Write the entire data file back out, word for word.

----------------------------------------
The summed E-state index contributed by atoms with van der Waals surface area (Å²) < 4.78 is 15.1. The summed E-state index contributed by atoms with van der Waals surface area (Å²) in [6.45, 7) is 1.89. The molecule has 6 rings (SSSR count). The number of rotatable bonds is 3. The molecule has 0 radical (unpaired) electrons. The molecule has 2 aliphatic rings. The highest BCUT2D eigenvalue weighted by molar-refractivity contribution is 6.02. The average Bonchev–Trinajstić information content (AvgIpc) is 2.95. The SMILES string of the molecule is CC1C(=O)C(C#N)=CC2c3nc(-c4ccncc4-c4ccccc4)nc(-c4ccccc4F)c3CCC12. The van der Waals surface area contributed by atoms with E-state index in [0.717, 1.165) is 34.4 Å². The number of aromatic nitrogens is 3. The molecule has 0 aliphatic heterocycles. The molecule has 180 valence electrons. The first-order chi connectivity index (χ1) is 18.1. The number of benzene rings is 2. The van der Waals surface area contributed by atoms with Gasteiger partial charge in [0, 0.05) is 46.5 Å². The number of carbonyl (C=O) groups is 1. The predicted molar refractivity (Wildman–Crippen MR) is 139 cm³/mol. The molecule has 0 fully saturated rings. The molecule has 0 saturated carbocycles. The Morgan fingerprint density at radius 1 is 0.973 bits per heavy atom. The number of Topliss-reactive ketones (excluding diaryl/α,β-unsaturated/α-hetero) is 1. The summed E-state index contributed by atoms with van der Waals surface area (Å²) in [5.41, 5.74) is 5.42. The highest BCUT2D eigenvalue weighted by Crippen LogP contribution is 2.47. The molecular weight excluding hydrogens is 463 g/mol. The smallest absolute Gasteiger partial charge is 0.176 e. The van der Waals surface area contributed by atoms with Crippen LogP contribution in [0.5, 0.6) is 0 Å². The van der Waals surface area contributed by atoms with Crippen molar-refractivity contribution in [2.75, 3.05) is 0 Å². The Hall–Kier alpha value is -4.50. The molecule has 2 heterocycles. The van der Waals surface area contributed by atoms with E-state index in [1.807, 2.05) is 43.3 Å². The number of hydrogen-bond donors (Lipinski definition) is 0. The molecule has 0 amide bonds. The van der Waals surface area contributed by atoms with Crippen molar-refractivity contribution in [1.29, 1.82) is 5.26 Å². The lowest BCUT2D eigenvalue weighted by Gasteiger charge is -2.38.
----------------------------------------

The summed E-state index contributed by atoms with van der Waals surface area (Å²) < 4.78 is 15.1. The summed E-state index contributed by atoms with van der Waals surface area (Å²) in [6.45, 7) is 1.89. The molecule has 6 rings (SSSR count). The number of rotatable bonds is 3. The molecule has 0 radical (unpaired) electrons. The molecule has 2 aliphatic rings. The highest BCUT2D eigenvalue weighted by molar-refractivity contribution is 6.02. The average Bonchev–Trinajstić information content (AvgIpc) is 2.95. The SMILES string of the molecule is CC1C(=O)C(C#N)=CC2c3nc(-c4ccncc4-c4ccccc4)nc(-c4ccccc4F)c3CCC12. The van der Waals surface area contributed by atoms with E-state index in [0.717, 1.165) is 34.4 Å². The number of aromatic nitrogens is 3. The molecule has 0 aliphatic heterocycles. The molecule has 180 valence electrons. The first-order chi connectivity index (χ1) is 18.1. The number of benzene rings is 2. The van der Waals surface area contributed by atoms with Gasteiger partial charge in [0, 0.05) is 46.5 Å². The number of carbonyl (C=O) groups is 1. The predicted molar refractivity (Wildman–Crippen MR) is 139 cm³/mol. The molecule has 0 fully saturated rings. The molecule has 0 saturated carbocycles. The Morgan fingerprint density at radius 1 is 0.973 bits per heavy atom. The number of Topliss-reactive ketones (excluding diaryl/α,β-unsaturated/α-hetero) is 1. The summed E-state index contributed by atoms with van der Waals surface area (Å²) in [5.41, 5.74) is 5.42. The highest BCUT2D eigenvalue weighted by Crippen LogP contribution is 2.47. The molecular weight excluding hydrogens is 463 g/mol. The smallest absolute Gasteiger partial charge is 0.176 e. The van der Waals surface area contributed by atoms with Crippen LogP contribution in [0.5, 0.6) is 0 Å². The van der Waals surface area contributed by atoms with Crippen molar-refractivity contribution in [2.75, 3.05) is 0 Å². The Hall–Kier alpha value is -4.50. The molecule has 2 heterocycles. The van der Waals surface area contributed by atoms with E-state index in [1.807, 2.05) is 43.3 Å². The number of hydrogen-bond donors (Lipinski definition) is 0. The molecule has 0 amide bonds. The van der Waals surface area contributed by atoms with Crippen molar-refractivity contribution in [1.29, 1.82) is 5.26 Å². The lowest BCUT2D eigenvalue weighted by Gasteiger charge is -2.38.